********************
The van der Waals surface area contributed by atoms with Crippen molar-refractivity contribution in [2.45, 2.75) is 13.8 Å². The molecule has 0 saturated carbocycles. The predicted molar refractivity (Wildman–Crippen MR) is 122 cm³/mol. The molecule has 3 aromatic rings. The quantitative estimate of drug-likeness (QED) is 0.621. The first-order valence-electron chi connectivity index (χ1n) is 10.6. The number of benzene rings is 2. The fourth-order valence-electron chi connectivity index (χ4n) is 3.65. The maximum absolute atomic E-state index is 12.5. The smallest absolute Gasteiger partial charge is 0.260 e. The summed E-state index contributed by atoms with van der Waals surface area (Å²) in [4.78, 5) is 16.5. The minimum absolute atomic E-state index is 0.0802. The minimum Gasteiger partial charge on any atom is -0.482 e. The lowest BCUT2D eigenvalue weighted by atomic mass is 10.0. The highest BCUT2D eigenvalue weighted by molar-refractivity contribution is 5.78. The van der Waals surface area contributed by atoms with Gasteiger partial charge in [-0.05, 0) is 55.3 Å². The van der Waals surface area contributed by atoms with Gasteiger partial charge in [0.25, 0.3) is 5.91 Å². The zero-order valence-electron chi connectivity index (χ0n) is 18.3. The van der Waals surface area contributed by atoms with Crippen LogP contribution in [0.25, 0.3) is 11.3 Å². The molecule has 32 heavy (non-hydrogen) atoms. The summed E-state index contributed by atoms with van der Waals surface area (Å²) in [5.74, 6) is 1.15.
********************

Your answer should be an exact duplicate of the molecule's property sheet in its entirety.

The van der Waals surface area contributed by atoms with Crippen molar-refractivity contribution in [2.45, 2.75) is 13.8 Å². The molecule has 0 saturated carbocycles. The predicted molar refractivity (Wildman–Crippen MR) is 122 cm³/mol. The molecule has 3 aromatic rings. The quantitative estimate of drug-likeness (QED) is 0.621. The first-order valence-electron chi connectivity index (χ1n) is 10.6. The number of benzene rings is 2. The fourth-order valence-electron chi connectivity index (χ4n) is 3.65. The maximum absolute atomic E-state index is 12.5. The smallest absolute Gasteiger partial charge is 0.260 e. The summed E-state index contributed by atoms with van der Waals surface area (Å²) in [4.78, 5) is 16.5. The minimum absolute atomic E-state index is 0.0802. The minimum Gasteiger partial charge on any atom is -0.482 e. The lowest BCUT2D eigenvalue weighted by atomic mass is 10.0. The highest BCUT2D eigenvalue weighted by molar-refractivity contribution is 5.78. The van der Waals surface area contributed by atoms with Gasteiger partial charge in [-0.05, 0) is 55.3 Å². The van der Waals surface area contributed by atoms with Gasteiger partial charge in [0.25, 0.3) is 5.91 Å². The zero-order valence-electron chi connectivity index (χ0n) is 18.3. The van der Waals surface area contributed by atoms with Crippen LogP contribution in [0.25, 0.3) is 11.3 Å². The molecule has 32 heavy (non-hydrogen) atoms. The summed E-state index contributed by atoms with van der Waals surface area (Å²) in [5.74, 6) is 1.15.